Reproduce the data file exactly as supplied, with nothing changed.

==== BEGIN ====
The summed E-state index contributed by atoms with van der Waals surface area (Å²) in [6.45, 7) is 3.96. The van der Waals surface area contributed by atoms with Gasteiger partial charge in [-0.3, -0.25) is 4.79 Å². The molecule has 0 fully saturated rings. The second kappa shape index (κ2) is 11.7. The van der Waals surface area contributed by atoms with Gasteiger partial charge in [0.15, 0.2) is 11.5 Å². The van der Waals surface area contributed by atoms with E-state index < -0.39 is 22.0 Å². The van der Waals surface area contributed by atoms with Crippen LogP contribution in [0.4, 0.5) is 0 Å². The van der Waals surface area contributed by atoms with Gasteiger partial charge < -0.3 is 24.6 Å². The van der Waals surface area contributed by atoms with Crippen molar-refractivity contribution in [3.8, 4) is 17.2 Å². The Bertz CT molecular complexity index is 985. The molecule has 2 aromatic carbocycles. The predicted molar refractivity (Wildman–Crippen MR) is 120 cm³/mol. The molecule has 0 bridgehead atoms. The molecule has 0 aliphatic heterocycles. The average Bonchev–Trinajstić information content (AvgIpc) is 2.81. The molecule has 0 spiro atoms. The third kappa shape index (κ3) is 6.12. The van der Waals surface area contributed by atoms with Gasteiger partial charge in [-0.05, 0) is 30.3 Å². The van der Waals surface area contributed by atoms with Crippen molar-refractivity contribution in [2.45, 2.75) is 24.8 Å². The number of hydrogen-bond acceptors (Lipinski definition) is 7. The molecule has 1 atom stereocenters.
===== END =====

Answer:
The summed E-state index contributed by atoms with van der Waals surface area (Å²) in [6.45, 7) is 3.96. The van der Waals surface area contributed by atoms with Gasteiger partial charge in [-0.3, -0.25) is 4.79 Å². The molecule has 0 fully saturated rings. The second kappa shape index (κ2) is 11.7. The van der Waals surface area contributed by atoms with Gasteiger partial charge in [0.15, 0.2) is 11.5 Å². The van der Waals surface area contributed by atoms with E-state index < -0.39 is 22.0 Å². The van der Waals surface area contributed by atoms with Crippen LogP contribution in [0.4, 0.5) is 0 Å². The van der Waals surface area contributed by atoms with Gasteiger partial charge < -0.3 is 24.6 Å². The van der Waals surface area contributed by atoms with Crippen molar-refractivity contribution in [3.8, 4) is 17.2 Å². The Bertz CT molecular complexity index is 985. The molecule has 2 aromatic carbocycles. The predicted molar refractivity (Wildman–Crippen MR) is 120 cm³/mol. The molecule has 0 bridgehead atoms. The molecule has 0 aliphatic heterocycles. The average Bonchev–Trinajstić information content (AvgIpc) is 2.81. The molecule has 0 spiro atoms. The third kappa shape index (κ3) is 6.12. The van der Waals surface area contributed by atoms with Gasteiger partial charge in [-0.05, 0) is 30.3 Å². The van der Waals surface area contributed by atoms with Crippen molar-refractivity contribution in [2.45, 2.75) is 24.8 Å². The number of hydrogen-bond acceptors (Lipinski definition) is 7. The molecule has 1 atom stereocenters.